Earlier this week, Prime Minister Arseniy Yatsenyuk appealed to the Ukrainian parliament to "adopt these laws, and to finally ban communist and Nazi ideologies as twin brothers opposed to humanity."
The measures referenced by Petrenko were proposed to Ukraine's parliament by the country's Cabinet of Ministers, and developed by the Institute for National Remembrance. The institute's proposals include equating communism to Nazism and the banning of the symbols of each, along with the granting of official recognition to the country's 20th century independence fighters, including members of Second World War-era nationalist armed formations accused of collaborating with Nazi occupation forces. The proposals also recommend celebrating Victory Day on May 8th, and calling the new holiday the Day of Remembrance and Reconciliation, preserving the May 9th holiday out of respect for surviving veterans of the Second World War.
Ukrainian social media commentators weighing in on the proposed bill have raised questions about the many possible ambiguous situations the law will create. OdessaTalk commentator Nikolai Holmov, first clarifying that he was not a supporter of communist ideology, asked what would happen to the Second World War veterans decorated with Soviet medals marching under Soviet army flags, or the more recent veterans of the Afghan war, decorated with similar medals and symbols. The blogger pondered about the future of the country's war memorials, its remaining Lenin statues, and the tens of thousands of Soviet stars and hammer and sickle symbols covering public buildings across the country. If they are to be removed, who is to pay for them? Holmov asked about just how far the bill aims to go, wondering whether communist memorabilia, philosophical works, or the Communist Party itself would also be subject to the ban. Finally, the blogger asked about the unintended consequences to result in the event that the bill is poorly crafted and badly written, which he believes is highly likely.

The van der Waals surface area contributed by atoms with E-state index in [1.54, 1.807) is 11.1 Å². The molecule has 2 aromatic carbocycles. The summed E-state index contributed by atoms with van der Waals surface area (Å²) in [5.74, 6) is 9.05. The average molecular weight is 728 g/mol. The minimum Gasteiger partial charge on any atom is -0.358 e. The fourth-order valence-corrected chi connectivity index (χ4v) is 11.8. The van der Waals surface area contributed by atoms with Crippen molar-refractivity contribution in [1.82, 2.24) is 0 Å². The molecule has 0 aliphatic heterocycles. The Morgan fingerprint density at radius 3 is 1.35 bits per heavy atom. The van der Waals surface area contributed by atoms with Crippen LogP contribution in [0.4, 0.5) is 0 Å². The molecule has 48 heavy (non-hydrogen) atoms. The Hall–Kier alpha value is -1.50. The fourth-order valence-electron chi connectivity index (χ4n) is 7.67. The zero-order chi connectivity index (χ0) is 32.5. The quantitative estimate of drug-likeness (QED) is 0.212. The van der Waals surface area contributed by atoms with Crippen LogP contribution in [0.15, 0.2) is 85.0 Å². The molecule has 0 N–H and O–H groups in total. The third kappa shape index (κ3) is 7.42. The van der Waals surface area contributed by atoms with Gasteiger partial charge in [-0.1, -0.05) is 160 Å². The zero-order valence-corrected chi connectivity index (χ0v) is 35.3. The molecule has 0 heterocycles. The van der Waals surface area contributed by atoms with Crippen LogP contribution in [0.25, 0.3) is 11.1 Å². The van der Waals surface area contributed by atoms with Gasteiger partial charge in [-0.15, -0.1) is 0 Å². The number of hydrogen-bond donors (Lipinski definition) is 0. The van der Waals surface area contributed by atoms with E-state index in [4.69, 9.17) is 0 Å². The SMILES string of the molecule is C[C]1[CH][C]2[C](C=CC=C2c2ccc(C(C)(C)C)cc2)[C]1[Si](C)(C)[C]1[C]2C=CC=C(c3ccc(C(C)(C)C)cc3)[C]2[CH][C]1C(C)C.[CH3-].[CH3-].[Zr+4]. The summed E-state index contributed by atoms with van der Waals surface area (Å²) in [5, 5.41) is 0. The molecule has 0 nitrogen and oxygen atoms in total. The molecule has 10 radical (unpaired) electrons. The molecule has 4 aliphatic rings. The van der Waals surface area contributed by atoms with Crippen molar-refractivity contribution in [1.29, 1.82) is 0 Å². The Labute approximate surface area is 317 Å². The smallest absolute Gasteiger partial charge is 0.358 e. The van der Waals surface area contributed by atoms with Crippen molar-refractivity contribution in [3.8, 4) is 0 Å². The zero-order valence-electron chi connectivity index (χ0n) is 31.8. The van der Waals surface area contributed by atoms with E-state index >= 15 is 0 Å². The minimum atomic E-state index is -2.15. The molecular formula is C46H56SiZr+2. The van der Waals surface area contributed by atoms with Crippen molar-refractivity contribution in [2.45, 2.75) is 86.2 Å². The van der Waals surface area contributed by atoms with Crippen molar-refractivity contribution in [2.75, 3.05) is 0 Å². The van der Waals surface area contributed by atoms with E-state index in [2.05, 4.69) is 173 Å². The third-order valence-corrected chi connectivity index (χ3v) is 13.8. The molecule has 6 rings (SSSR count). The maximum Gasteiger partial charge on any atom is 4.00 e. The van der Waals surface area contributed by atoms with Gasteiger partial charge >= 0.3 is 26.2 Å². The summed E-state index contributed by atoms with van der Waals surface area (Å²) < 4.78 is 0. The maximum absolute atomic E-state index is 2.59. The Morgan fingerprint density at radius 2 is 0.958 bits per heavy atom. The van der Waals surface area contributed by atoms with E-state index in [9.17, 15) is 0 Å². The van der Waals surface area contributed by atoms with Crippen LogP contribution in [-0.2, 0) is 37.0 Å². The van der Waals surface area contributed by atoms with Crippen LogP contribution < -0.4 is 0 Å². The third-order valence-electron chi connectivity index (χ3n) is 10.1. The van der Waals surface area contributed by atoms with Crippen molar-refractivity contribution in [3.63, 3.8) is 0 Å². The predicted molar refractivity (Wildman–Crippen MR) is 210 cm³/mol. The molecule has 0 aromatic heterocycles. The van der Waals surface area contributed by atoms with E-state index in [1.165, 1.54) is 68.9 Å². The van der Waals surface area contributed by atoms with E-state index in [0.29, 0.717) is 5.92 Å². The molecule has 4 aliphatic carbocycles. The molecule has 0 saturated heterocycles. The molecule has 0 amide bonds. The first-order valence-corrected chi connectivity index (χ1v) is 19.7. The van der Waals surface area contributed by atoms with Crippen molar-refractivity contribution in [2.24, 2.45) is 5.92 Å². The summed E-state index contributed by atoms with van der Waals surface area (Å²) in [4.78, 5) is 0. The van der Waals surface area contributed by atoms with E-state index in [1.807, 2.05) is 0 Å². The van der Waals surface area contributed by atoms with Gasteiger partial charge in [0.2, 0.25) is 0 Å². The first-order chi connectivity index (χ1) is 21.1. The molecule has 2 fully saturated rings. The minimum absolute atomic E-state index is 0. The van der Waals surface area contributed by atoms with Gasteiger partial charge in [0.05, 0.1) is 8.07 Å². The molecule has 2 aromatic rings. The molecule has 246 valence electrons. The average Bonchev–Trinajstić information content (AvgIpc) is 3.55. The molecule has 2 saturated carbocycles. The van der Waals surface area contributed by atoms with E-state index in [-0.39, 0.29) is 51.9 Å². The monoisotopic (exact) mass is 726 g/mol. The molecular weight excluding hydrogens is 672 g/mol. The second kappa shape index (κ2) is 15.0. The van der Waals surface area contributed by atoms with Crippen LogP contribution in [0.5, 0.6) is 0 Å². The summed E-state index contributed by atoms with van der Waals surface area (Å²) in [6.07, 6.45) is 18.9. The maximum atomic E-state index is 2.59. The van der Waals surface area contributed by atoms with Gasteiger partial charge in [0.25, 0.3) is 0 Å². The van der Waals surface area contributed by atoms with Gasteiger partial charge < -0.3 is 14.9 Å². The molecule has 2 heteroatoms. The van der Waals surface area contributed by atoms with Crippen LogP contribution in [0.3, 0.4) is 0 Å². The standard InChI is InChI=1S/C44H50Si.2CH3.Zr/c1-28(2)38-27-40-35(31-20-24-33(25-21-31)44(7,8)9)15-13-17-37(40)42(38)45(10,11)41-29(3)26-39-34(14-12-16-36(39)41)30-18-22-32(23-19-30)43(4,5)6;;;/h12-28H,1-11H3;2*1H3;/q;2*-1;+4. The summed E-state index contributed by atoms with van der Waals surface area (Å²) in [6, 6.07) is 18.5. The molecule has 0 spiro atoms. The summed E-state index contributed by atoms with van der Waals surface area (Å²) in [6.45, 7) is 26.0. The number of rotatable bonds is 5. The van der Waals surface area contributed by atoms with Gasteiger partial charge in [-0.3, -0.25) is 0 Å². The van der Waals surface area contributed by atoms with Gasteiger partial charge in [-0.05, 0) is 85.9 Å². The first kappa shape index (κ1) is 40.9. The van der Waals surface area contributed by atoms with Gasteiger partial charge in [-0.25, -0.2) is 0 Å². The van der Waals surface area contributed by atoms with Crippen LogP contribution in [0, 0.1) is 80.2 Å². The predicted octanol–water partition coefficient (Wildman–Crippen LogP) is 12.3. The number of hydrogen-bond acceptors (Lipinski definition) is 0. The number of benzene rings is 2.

Communist Witch Hunt
For post-Maidan Kiev, the initiative to ban communist ideology and its symbols is just the next logical step in its bitter and oddly fanatical struggle against the country's communists. Earlier this week, the Ukrainian Security Service summoned Communist Party leader Pyotr Symonenko for questioning over the politician's recent visit to Russia. Authorities noted that they were considering launching a criminal case against him over his comments on Russian television which they say may have amounted to crimes "against the foundations of Ukraine's national security."
Moreover, earlier this year, the Ministry of Justice unsuccessfully appealed to the Kiev District Administrative Court to ban the activities of the Communist Party. Stating that Kiev judges' unanimous refusal to try the Justice Ministry's Case amounted to "connivance to communists' procedural terrorism," Justice Minister Petrenko vowed to "see this trial through to the end."